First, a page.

Take, for example, Panasonic’s campaign to introduce its new battery. The campaign (centered on a "life after dark" theme) includes a nightlife blog that shares stories about the party scene in several cities, ads on websites like MTV.com, MySpace and Yahoo, and appearances by a cast of impish characters that are meant to reflect the irreverent attitude of the product and its buyers. But who really takes night-clubbing tips from Panasonic seriously? That’s what Time Out’s website is for. Not only does this kind of marketing initiative strike me as a waste of money, but perhaps even more costly is that trying to make a brand into something it is not can make it appear even more irrelevant in the eyes of the consumer. The analogy is that of the out-of-touch dad who starts using words like “phat” and “homey” in front of his kids and their friends to try and look hip and with it. In trying to be someone he is not, not only does Dad get dismissed from that realm of cool he has tried to venture into, but he potentially loses some of his regular dad-variety credibility in the process.
Is it an utter lack of direction or dynamic consumer understanding that drives companies to adopt web-based advertising platforms in this insipid manner? “Unconventional,” “non-traditional,” and “innovative” are some of the catchwords used by agencies to woo their clients into pumping advertising dollars on mediocre and uninspired online campaigns. Somehow the rationale has become that because the medium in itself is “unconventional” and consequently hip, the substance of the advertising doesn’t have to be.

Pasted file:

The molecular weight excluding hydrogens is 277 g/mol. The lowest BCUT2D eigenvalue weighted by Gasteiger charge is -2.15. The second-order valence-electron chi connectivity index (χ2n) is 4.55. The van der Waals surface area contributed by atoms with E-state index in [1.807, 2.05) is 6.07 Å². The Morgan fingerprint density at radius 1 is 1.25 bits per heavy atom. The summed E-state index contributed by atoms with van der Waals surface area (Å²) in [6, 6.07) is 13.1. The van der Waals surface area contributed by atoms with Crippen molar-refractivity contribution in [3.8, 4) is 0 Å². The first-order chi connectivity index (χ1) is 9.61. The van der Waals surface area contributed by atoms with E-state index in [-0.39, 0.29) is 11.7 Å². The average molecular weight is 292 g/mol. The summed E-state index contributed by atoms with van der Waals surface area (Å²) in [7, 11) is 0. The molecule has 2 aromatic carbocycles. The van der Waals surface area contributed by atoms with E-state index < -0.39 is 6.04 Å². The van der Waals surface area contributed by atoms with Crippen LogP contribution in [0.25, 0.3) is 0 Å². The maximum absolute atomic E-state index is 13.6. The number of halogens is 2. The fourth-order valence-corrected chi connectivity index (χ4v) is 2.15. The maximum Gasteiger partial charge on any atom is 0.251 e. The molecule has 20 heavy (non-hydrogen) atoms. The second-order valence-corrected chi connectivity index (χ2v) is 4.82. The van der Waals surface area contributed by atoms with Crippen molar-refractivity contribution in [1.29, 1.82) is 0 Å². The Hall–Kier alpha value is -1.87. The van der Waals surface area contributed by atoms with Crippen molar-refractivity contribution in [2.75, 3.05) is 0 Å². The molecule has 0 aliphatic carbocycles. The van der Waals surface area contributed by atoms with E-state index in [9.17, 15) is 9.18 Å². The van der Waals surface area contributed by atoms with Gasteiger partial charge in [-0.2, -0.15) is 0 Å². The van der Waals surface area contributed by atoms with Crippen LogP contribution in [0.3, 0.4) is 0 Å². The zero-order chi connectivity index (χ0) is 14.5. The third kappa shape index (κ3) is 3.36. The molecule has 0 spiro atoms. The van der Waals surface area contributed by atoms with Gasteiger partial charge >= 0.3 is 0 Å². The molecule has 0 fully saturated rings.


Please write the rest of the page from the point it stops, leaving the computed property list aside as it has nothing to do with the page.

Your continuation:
After all, for example, a promotional contest is still a promotional contest, whether you ask consumers to lick a stamp and send in a cardboard coupon from the back of their Wheaties box or click on a link and send an “electronic coupon” from a marketing blog. Trying to garner increased brand awareness and sales with the promise of a free blender, a holiday trip for two, or a lifetime supply of chewing gum is a pretty old school marketing gimmick. The Internet doesn’t change that.
Budget Rent A Car’s latest Internet advertising campaign is a good example of this kind of misguided thinking. Budget recently released ads on 177 blogs asking readers to visit a Budget-sponsored blog to enter a treasure hunt being held in 16 cities with cash prizes of US$ 160,000. "Blogs seemed an appropriate fit for Budget's young, tech-savvy audience," says Jay Arnold, president and chief executive at the Impax Marketing Group in Philadelphia, which created the blog campaign for Budget.